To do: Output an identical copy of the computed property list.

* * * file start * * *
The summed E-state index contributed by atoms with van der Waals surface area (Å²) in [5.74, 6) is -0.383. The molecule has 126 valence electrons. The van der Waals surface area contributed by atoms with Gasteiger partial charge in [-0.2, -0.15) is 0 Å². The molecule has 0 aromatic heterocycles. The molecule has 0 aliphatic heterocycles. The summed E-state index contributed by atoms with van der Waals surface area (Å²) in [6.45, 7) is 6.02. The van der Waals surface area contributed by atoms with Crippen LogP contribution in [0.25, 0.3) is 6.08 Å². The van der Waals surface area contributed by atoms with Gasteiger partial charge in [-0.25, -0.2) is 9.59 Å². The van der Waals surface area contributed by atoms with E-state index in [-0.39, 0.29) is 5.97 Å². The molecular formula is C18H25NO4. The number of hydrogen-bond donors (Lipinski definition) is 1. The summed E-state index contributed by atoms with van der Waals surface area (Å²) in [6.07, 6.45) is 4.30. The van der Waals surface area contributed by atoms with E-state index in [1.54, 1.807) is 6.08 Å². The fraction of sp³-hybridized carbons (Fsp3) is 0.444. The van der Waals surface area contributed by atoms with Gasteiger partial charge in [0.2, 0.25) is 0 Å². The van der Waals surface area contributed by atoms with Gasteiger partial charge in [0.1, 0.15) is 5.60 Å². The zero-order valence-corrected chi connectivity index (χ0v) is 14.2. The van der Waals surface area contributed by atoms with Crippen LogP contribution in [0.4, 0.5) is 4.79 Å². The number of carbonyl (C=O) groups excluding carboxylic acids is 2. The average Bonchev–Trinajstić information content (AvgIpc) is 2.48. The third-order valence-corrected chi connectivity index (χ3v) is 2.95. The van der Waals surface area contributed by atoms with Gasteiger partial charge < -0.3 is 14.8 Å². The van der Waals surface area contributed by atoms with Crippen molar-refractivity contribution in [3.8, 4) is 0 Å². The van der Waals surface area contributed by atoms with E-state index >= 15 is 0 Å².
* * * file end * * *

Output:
The summed E-state index contributed by atoms with van der Waals surface area (Å²) in [5.74, 6) is -0.383. The molecule has 126 valence electrons. The van der Waals surface area contributed by atoms with Gasteiger partial charge in [-0.2, -0.15) is 0 Å². The molecule has 0 aromatic heterocycles. The molecule has 0 aliphatic heterocycles. The summed E-state index contributed by atoms with van der Waals surface area (Å²) in [6.45, 7) is 6.02. The van der Waals surface area contributed by atoms with Crippen LogP contribution in [0.25, 0.3) is 6.08 Å². The van der Waals surface area contributed by atoms with Gasteiger partial charge in [-0.25, -0.2) is 9.59 Å². The van der Waals surface area contributed by atoms with E-state index in [-0.39, 0.29) is 5.97 Å². The molecular formula is C18H25NO4. The number of hydrogen-bond donors (Lipinski definition) is 1. The summed E-state index contributed by atoms with van der Waals surface area (Å²) in [6.07, 6.45) is 4.30. The van der Waals surface area contributed by atoms with E-state index in [1.54, 1.807) is 6.08 Å². The fraction of sp³-hybridized carbons (Fsp3) is 0.444. The van der Waals surface area contributed by atoms with Gasteiger partial charge in [0.2, 0.25) is 0 Å². The van der Waals surface area contributed by atoms with Gasteiger partial charge in [0.1, 0.15) is 5.60 Å². The zero-order valence-corrected chi connectivity index (χ0v) is 14.2. The van der Waals surface area contributed by atoms with Crippen LogP contribution in [0.4, 0.5) is 4.79 Å². The number of carbonyl (C=O) groups excluding carboxylic acids is 2. The average Bonchev–Trinajstić information content (AvgIpc) is 2.48. The third-order valence-corrected chi connectivity index (χ3v) is 2.95. The van der Waals surface area contributed by atoms with Gasteiger partial charge < -0.3 is 14.8 Å². The van der Waals surface area contributed by atoms with Crippen molar-refractivity contribution in [3.8, 4) is 0 Å². The van der Waals surface area contributed by atoms with E-state index >= 15 is 0 Å².